Perspectives

It is important to sometimes take a step back and look at things from another perspective. Especially when reflecting on things past to keep from imagining it to be better than it really was.

May 1989

Perspectives shape our views of life

“Gee, you sure live away out in the sticks, don’t you?” said a new acquaintance as I answered the doorbell on a recent evening.

“I never think of it that way,” I replied and we went on with our business. But the more I thought about her remark the more I realized that most things in life are just a matter of perspective.

To her, I lived in the sticks. To me, I live in the best of all possible worlds. I live in a township with good roads and can be in Sedgwick, my home base, in eight minutes. I’m 10 minutes from Halstead and 12 minutes from Newton. The libraries in Sedgwick and Newton keep me supplied with books. If they don’t have a book I want, they send for it from the Central Library in Hutchinson.

The Sedgwick ambulance crew got here in 12 minutes when we needed them. The Sedgwick Fire Department made it in 13 minutes when a hay stack caught on fire.

The Wichita airport is 30 minutes away to connect me with the east coast, where two of my adult children and their families live. If I don’t want to fly, Amtrak gets me to the east coast in about 36 hours and stops in Newton.
I have all this, but also the peace and quiet of the country and good neighbors who are a blessing. I have Emma Creek to walk along. I have peaceful twilight hours. I have the birds, the soft green fields and the wide Kansas skies. I am only lonely if I let myself be.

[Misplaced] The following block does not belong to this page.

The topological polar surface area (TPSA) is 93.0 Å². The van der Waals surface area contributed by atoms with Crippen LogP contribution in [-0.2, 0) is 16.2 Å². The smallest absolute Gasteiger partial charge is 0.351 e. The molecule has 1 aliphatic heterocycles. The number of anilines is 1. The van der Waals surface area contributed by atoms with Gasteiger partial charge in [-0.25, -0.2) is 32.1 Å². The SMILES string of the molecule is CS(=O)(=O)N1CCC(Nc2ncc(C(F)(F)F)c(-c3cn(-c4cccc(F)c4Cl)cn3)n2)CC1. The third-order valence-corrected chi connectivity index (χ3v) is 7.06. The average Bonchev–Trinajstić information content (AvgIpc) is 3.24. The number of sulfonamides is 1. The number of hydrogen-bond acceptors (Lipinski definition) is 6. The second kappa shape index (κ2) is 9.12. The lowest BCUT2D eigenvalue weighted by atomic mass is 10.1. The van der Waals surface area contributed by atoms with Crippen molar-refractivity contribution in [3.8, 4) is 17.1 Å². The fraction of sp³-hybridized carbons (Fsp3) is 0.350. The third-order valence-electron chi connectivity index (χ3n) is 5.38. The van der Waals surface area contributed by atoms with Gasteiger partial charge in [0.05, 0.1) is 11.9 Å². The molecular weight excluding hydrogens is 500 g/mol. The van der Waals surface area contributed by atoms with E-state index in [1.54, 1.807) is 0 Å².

In thinking of the overpowering importance of perspective, I remember my high school days at Abbyville as happy. Everyone in school was poor. I’m sure we would have been eligible for relief programs if there had been any to apply for. The girls had two cotton dresses for school and a better dress for Sunday. The boys wore overalls that had patches sewed on top of patches.

The high school library was inadequate, but our teachers were dedicated to helping us learn. Honora Becker, who later was a professor of English at Bethel College, introduced all of us country kids to Shakespeare with her detailed teaching of Julius Caesar.

We had just moved back to my mother’s birthplace so, as a freshman, I was the new kid in school. When, at the end of the first week I was elected president of the freshman class, I was elated. From most perspectives this was no big deal, since there were only 10 freshmen. But from my perspective, it was the equivalent of being elected governor of Kansas.

The school was so small everyone who wanted to could be on the first team. I’ll never forget the thrill of winning the Reno County championship in volleyball my senior year. Glen Moore, who still lives in Wichita, was our coach.
As we grow older, there is a temptation to talk of the good old days when everyone was honest, marriages lasted a lifetime and hard work was the key to success.

But from another perspective, how good were the good old days for pioneer families who worked from morning to night? How good were the good old days when women often died in childbirth and babies died of whooping cough, measles and diptheria? When little children were doomed to a life time in a wheelchair from the ravages of polio? When cataracts condemned a person to spend his years in darkness? How good were they for the children who lived out their short lives laboring long hours in the sweatshops? How good were they for the slaves living in fear of lynchings and beatings for no reason at all?

Perhaps the good old days were good if you were a man, white and very rich. But even they died of cholera, pneumonia and tuberculosis just like the women, children and slaves.

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